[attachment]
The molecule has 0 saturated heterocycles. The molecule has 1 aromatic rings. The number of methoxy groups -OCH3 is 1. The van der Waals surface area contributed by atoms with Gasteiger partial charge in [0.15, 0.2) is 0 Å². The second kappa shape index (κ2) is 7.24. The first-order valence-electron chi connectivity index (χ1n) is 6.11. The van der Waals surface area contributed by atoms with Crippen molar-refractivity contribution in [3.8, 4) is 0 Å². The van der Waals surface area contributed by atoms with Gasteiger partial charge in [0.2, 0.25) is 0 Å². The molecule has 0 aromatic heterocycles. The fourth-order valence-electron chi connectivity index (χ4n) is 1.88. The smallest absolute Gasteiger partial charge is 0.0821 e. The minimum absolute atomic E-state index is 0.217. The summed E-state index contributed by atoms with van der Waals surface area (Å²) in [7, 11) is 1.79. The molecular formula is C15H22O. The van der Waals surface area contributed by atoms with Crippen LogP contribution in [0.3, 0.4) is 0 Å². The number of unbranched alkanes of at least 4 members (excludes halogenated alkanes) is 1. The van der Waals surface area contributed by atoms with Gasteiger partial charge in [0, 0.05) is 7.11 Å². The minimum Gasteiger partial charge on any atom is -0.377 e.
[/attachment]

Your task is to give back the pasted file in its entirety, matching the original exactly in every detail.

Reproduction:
The molecule has 0 saturated heterocycles. The molecule has 1 aromatic rings. The number of methoxy groups -OCH3 is 1. The van der Waals surface area contributed by atoms with Gasteiger partial charge in [0.15, 0.2) is 0 Å². The second kappa shape index (κ2) is 7.24. The first-order valence-electron chi connectivity index (χ1n) is 6.11. The van der Waals surface area contributed by atoms with Crippen molar-refractivity contribution in [3.8, 4) is 0 Å². The van der Waals surface area contributed by atoms with Gasteiger partial charge in [0.2, 0.25) is 0 Å². The molecule has 0 aromatic heterocycles. The fourth-order valence-electron chi connectivity index (χ4n) is 1.88. The smallest absolute Gasteiger partial charge is 0.0821 e. The minimum absolute atomic E-state index is 0.217. The summed E-state index contributed by atoms with van der Waals surface area (Å²) in [7, 11) is 1.79. The molecular formula is C15H22O. The van der Waals surface area contributed by atoms with Crippen LogP contribution in [0.3, 0.4) is 0 Å². The number of unbranched alkanes of at least 4 members (excludes halogenated alkanes) is 1. The van der Waals surface area contributed by atoms with Gasteiger partial charge in [0, 0.05) is 7.11 Å². The minimum Gasteiger partial charge on any atom is -0.377 e.